Seroquel medication is also known by the generic name quetiapine.

Many bipolar medications are known by more than one name.

The generic name is the chemical name without any brand marketing attached. So, “quetiapine” refers to the actual chemical drug – a fumaric acid salt which affects the human brain neurotransmitters serotonin and dopamine.

However “Seroquel” is the brand name used by the manufacturer Astra Zeneca, who hold the drug’s patent.


There is also another version known as Ketipinor made by Orion Pharma.


So what is Seroquel?

It is an atypical anti-psychotic originally developed to treat schizophrenia – not bipolar disorder.

Does it matter if Seroquel medication was not originally intended as a treatment for bipolar disorder?

Well, yes and no! The distinction between categorizing a drug as an “anti-psychotic” as opposed to a “mood stabilizer” can be a very fine line.

Some authoritative sources, for example, the Mayo Clinic, dance around this distinction with statements such as:

“Quetiapine is used to treat nervous, emotional, and mental conditions.”

According to Dr Jim Phelps, try Seroquel when:

“1.Depression and agitation are both severe. 2. Severe sleep problems. 3. Anxiety is a significant symptom. 4. No family history of diabetes.”

Seroquel after dark

Unlike almost all of the other bipolar medications, this one lends itself to abuse as a recreational drug.

3 (misuse and abuse of Seroquel)

Because of its calming and extreme sedative effects, quetiapine is actually a common choice for drug abuse.


For example, it is frequently snorted, crushed, or taken via IV, and sometimes it is blended with cocaine.

Recreational users, especially those in the prison system, have found that it is commonly prescribed as a sedative. It is popular with administrators because of its “controlling” properties such as reducing agitation. This makes it far more easily attainable than drugs that are categorized as controlled substances.

Side effects of Seroquel medication

Yes, there are the usual suspects:

Chills/sweats; Dizziness; Sedation; Confusion; Blurred vision; Tummy upsets; Uncontrolled movements; Drooling (seriously!).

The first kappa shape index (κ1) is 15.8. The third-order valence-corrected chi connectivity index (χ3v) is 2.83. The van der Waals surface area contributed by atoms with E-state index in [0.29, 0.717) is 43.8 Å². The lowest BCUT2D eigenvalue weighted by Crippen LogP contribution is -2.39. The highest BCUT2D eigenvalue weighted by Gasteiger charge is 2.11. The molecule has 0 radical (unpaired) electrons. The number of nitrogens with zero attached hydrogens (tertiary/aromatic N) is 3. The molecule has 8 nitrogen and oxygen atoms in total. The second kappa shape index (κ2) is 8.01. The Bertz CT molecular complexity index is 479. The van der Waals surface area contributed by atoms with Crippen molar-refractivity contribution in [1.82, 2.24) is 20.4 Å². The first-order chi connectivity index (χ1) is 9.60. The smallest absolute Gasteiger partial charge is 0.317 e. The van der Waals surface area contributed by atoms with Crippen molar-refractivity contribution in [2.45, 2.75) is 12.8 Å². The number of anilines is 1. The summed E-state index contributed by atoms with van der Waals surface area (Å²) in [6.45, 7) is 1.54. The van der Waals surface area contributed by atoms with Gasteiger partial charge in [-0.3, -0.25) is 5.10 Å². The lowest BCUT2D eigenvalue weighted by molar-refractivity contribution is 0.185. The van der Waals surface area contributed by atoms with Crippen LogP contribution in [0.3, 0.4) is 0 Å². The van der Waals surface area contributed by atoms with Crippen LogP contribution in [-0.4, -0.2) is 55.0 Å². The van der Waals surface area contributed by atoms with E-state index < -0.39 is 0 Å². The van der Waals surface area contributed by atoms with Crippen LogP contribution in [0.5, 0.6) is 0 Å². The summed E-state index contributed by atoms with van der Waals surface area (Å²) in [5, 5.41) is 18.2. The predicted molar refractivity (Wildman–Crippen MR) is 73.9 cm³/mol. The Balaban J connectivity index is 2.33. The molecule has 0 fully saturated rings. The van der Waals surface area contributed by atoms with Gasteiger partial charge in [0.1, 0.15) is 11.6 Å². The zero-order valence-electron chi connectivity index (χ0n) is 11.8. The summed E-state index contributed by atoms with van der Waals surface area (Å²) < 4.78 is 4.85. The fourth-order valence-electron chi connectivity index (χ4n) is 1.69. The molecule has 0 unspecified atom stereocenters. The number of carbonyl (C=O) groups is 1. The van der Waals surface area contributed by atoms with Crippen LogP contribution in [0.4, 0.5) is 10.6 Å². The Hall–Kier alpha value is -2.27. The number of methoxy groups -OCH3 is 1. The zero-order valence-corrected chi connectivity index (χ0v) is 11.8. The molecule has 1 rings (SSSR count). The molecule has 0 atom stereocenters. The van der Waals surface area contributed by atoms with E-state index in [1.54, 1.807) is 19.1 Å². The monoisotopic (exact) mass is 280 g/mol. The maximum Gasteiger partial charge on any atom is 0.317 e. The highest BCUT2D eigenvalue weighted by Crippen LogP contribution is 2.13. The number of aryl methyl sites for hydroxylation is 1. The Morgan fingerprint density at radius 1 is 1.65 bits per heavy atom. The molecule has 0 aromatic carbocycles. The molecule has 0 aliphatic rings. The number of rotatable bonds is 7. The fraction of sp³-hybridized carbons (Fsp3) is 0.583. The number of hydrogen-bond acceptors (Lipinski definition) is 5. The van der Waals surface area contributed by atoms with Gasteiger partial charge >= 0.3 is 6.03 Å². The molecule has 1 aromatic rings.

However, Seroquel is particularly notorious for causing a lot of weight gain and increasing the amount of sugar in the bloodstream.

4 (weight gain with Seroquel use)

It may also increase cholesterol and fats in the blood.


According to “Defective Drugs”:

“In 2004, four medical societies named Seroquel as one of six anti-psychotic drugs that promote diabetes, obesity or high cholesterol.

In February’s issue of the journal, Diabetes Care, the American Diabetes Association, the American Psychiatric Association, the North American Association for the Study of Obesity, and the American Association of Clinical Endocrinologists warned that Seroquel users should be watched carefully to ensure that they are not developing diabetes.

Additionally, doctors prescribing Seroquel should screen patients carefully for a history of obesity and diabetes in the patient and family, as well as the patient’s weight, blood pressure, and cholesterol levels.

Seroquel manufacturers AstraZeneca have been requested by US regulators to include warnings about the risk of elevated blood sugar and diabetes.”

Conclusion? Seroquel, despite these side effects, can be a great choice for the treatment of bipolar disorder in the right circumstances.  It is FDA approved for the treatment of schizophrenia, acute bipolar episodes, as well as an adjunct to an antidepressant in the treatment of major depressive disorder.

However, Seroquel monotherapy is effective for bipolar I or II major depression, based upon multiple meta-analyses of randomized trials that compared quetiapine with placebo.


One study found that Seroquel in the treatment of bipolar depression has the following effects


  • Remission occurred in more patients who received quetiapine vs. placebo
  • Reduction of anxiety symptoms was greater with quetiapine
  • Remission was comparable for quetiapine doses of 300 mg per day and 600 mg per day
  • Improvement in quality of life (satisfaction) was greater with quetiapine vs. placebo
  • Remission rates were less for patients with more severe depressive episodes

Therefore, although Seroquel is not a “classic” mood stabilizer, its positive effects in bipolar depression cannot be overlooked – and many providers use it as a first-line therapy for bipolar major depression in patients not already taking an anti-manic drug.

Some folks get great results from Seroquel, but it is critically important to ask your doctor for a thorough explanation of all risks and benefits if they suggest Seroquel as a medication to help treat your bipolar disorder.